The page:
believing our changes are less than they really are, the brain also deludes us into thinking “the person we are right now is the person we'll be for the rest of time. Hint: that's not the case.” It’s an interesting
thought-game to speculate why this is so. Did early humans who thought they would remain forever the same person have an advantage over those who didn’t? Or is actual time very much different than how the brain measures it, thus making
it very hard for us to truly understand time? In this regard, maybe the Thais know more than they let on when using the phrase mai bpen rai.

So let’s be honest, when we consider Thailand using facts and metrics we are on pretty firm ground. But other observations are really opinions which are subjective, aren’t they? A quick look at the dictionary shows the word subjective as “placing excessive emphasis on one's own moods and attitudes”. I think most of us know what our mood or attitude at any given moment, but what about over time? Science tells us we don’t know because we are always underestimating our own changes. Maybe we ourselves are changing faster than Thailand. Indeed, I could make a pretty good case that Thailand has changed very little in the last 20 years: another recent army-led coup d'état for a government and a Thai society still socially conservative with corruption at its center. What about the declining Thai attitudes towards foreigners? Maybe they reflect your own declining attitudes. If over the years you have become disgusted or mistrusting of Thai people and your place in Thailand, I’m sure it shows in your words, face and body language. Maybe the perceptive Thais are merely reflecting your own poor attitude back to you.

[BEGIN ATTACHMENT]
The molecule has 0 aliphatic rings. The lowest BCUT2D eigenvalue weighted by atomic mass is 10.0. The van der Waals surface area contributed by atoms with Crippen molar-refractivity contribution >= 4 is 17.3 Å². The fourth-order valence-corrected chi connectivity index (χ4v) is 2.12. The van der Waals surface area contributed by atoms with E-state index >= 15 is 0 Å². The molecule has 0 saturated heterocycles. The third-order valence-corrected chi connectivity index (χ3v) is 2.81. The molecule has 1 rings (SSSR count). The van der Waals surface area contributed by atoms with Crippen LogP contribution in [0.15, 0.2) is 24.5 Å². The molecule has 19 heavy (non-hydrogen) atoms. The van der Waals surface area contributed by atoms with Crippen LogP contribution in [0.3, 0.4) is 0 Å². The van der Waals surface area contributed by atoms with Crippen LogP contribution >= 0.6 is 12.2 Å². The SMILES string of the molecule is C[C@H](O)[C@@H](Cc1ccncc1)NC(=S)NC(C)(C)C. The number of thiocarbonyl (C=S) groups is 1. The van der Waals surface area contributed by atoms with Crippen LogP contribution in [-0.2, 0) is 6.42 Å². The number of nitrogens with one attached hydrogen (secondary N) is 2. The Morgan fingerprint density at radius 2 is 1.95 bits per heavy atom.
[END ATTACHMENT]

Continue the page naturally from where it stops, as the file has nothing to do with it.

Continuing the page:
butterflies bangkok

If science is right and our brains won’t allow us to understand our own personal changes, what does it mean? Probably not a hell of a lot. Whether we correctly notice changes in ourselves or changes in Thailand, we still have to be true to ourselves and decide if we are happy or not with our current reality. For me, I will just have to wait and see if living in Thailand suits me when I retire. So when someone declares definitively that Thailand has changed for the better or the worst, I say one person’s impression of a changing Thailand is just as valid as another’s because in the end, nobody really knows what they’re talking about. Your Thai experience is not mine, but that’s what makes it fun. Right?

Stickman's thoughts:

For sure, we change just as Thailand changes.

I think Thailand is a much more liveable country for expats these days with a much, much larger expat presence, more shops, more restaurants, better infrastructure (it's not that long ago the internet was terrible in Thailand whereas now it's excellent), more accommodation options and I could go on and on and on!

For those in to the bar scene I think most now accept that it's more expensive and less fun.

It all comes back to the type of lifestyle one wants and certainly if you're looking for female company or a lower cost of living, Thailand beats most Western countries hands down.